Taiwan orders toughest curbs amid infections spike

A worker disinfects a school in Taipei, Taiwan. Photo: 16 May 2021

Taiwan’s government has imposed its toughest restrictions so far, as the island tries to battle a spike in Covid-19 cases. The authorities are shutting down cinemas and entertainment venues until 28 May, while limiting gatherings to five indoors and 10 outdoors.

President Tsai Ing-wen urged the public not to panic-buy basic necessities. Taiwan, which has so far survived the pandemic almost unscathed – on Sunday reported 207 new infections. The island of 23 million people has recorded 1,682 infections and 12 Covid-19 related deaths since the start of the pandemic.

Taiwan’s impressive success battling the coronavirus has been largely attributed to early and strict border controls, a ban on foreign visitors and mandatory quarantine for all Taiwanese returning home. In a separate development on Sunday, Singapore said all schools as well as junior colleges and universities would shift to home-based learning from 19 May amid a spike in infections.

Singapore on Sunday reported 49 new cases, including 38 locally transmitted infections. This is the highest daily tally since last September. Singapore has so far confirmed more than 61,000 cases, with 31 deaths. The government said masks must be now worn outdoors, urging people to work and study from home. The capital Taipei remains the main infections hotspot, forcing the city authorities to raise the coronavirus alert there to Level 3.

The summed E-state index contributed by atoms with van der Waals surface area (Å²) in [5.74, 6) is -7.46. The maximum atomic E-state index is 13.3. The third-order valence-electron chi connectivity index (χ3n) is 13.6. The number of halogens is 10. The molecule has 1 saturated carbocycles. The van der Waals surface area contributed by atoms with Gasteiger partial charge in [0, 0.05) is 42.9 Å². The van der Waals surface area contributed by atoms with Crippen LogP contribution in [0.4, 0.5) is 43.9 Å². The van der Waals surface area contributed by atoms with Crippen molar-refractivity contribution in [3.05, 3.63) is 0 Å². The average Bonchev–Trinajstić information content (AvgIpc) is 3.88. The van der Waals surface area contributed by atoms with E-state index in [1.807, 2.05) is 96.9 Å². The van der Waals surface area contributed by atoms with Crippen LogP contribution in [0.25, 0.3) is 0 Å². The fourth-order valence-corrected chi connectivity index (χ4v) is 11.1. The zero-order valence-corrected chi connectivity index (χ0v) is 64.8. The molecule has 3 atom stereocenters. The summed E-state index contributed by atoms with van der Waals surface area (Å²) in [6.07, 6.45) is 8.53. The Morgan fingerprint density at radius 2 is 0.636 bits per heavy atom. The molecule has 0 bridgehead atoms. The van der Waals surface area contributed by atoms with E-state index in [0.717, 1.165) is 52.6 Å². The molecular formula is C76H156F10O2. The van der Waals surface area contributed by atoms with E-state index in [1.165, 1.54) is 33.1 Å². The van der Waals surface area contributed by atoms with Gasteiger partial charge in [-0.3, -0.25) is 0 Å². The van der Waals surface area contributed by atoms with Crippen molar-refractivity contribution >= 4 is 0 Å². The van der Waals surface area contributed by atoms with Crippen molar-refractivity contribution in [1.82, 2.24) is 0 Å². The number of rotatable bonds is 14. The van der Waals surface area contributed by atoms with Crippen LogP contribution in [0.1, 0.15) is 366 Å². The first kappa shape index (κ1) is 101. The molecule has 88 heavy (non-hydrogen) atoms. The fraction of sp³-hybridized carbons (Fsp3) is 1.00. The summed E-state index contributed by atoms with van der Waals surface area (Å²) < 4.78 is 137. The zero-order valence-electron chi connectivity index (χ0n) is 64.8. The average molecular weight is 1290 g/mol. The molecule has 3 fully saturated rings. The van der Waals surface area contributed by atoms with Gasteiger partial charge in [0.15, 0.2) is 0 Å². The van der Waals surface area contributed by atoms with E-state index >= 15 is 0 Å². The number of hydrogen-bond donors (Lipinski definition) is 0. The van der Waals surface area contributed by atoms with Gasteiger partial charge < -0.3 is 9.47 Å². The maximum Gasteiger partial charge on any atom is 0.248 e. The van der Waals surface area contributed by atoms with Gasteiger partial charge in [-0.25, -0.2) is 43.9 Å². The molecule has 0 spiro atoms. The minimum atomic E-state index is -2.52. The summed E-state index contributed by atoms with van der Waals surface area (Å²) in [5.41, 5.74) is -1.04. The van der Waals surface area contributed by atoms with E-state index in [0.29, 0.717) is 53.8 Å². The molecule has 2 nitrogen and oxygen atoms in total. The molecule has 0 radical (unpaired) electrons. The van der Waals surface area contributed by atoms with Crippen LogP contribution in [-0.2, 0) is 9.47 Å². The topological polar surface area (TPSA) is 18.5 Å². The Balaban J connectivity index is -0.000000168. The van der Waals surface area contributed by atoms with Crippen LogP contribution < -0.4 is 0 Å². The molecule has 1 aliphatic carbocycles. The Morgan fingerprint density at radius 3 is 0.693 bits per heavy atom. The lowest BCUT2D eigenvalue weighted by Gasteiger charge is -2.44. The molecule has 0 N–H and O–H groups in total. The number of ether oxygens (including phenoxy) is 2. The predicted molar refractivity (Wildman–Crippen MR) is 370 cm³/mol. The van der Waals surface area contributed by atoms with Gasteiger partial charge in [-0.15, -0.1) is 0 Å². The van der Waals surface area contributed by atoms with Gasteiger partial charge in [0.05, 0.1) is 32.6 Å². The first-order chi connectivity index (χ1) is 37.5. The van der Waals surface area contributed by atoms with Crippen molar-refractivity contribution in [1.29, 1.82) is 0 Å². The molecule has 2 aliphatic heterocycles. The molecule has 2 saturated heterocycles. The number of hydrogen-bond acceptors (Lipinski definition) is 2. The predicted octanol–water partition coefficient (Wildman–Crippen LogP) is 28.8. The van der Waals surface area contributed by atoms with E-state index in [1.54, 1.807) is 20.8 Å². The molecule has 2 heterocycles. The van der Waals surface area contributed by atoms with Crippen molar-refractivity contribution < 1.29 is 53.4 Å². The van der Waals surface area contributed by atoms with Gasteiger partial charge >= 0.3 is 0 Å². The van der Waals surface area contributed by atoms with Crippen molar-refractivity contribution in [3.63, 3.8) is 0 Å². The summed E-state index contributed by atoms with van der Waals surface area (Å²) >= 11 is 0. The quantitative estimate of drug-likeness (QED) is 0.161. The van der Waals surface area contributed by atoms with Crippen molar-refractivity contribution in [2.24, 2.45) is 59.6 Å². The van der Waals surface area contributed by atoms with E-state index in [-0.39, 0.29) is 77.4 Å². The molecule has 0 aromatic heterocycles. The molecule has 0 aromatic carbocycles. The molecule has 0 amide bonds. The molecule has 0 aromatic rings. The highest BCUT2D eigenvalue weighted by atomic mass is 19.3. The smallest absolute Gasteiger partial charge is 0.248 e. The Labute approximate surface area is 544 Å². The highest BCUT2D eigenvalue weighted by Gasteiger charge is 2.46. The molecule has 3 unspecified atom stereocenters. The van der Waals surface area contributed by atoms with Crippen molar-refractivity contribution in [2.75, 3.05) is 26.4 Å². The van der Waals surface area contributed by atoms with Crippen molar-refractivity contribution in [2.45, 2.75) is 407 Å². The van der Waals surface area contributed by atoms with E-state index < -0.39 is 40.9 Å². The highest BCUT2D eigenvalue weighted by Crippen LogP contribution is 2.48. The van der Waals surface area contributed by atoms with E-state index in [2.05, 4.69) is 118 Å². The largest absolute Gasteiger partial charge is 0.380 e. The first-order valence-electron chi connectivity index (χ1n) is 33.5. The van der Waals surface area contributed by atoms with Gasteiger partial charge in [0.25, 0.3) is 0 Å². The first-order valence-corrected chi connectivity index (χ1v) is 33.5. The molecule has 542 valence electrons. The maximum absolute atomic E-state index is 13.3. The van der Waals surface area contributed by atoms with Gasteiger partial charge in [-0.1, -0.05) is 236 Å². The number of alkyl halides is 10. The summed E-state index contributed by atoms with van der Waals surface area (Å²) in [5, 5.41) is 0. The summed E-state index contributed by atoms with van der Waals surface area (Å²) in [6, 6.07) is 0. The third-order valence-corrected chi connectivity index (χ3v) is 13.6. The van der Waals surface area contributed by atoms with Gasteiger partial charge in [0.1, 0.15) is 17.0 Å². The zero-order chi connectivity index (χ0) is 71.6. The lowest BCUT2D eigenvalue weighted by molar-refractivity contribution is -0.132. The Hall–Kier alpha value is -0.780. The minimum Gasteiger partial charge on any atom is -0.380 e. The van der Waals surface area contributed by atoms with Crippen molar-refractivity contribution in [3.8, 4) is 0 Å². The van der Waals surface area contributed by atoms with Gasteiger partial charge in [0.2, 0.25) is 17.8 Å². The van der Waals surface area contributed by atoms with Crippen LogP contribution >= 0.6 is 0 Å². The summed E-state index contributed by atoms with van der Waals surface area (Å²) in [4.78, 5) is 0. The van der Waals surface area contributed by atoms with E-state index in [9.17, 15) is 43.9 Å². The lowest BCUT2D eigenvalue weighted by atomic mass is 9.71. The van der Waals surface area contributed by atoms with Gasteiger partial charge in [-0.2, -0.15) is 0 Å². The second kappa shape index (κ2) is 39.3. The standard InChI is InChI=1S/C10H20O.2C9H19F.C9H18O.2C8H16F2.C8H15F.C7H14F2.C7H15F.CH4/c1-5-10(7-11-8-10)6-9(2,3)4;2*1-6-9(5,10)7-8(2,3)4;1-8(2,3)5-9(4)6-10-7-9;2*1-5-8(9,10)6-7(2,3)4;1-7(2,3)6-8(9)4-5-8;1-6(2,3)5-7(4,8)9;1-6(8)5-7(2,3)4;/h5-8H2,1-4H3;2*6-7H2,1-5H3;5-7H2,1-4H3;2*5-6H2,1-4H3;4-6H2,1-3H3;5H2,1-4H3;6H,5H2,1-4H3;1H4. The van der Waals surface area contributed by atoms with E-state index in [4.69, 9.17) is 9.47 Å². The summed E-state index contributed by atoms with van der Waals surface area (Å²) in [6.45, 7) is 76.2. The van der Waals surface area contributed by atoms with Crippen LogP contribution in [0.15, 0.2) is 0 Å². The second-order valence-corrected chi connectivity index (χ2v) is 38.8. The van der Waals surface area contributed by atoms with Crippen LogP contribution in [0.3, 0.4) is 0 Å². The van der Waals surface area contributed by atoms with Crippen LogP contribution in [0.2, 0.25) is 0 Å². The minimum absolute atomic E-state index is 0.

Taiwan has four Covid-19 response levels, and the Level 3 alert stops just short of lockdown, local media say. This is unprecedented, as Taiwan has until now not had to resort to such restrictions since the outbreak began.

A man takes instant noodles from a near-empty shelf in a supermarket in Taipei, Taiwan. Photo: 16 May 2021
Some Taipei supermarkets shelves were quickly emptied by concerned customers

In addition, shoppers across the island are being restricted to buying just two items of some goods after supermarket shelves were emptied in recent days. President Tsai on Saturday warned that panic-buying would only increase the risk of Covid-19 clusters.

Instant noodles and food in general, as well as toilet paper, was available in sufficient quantities and could easily be stored again by retailers, the president was quoted as saying by the Taiwan News.

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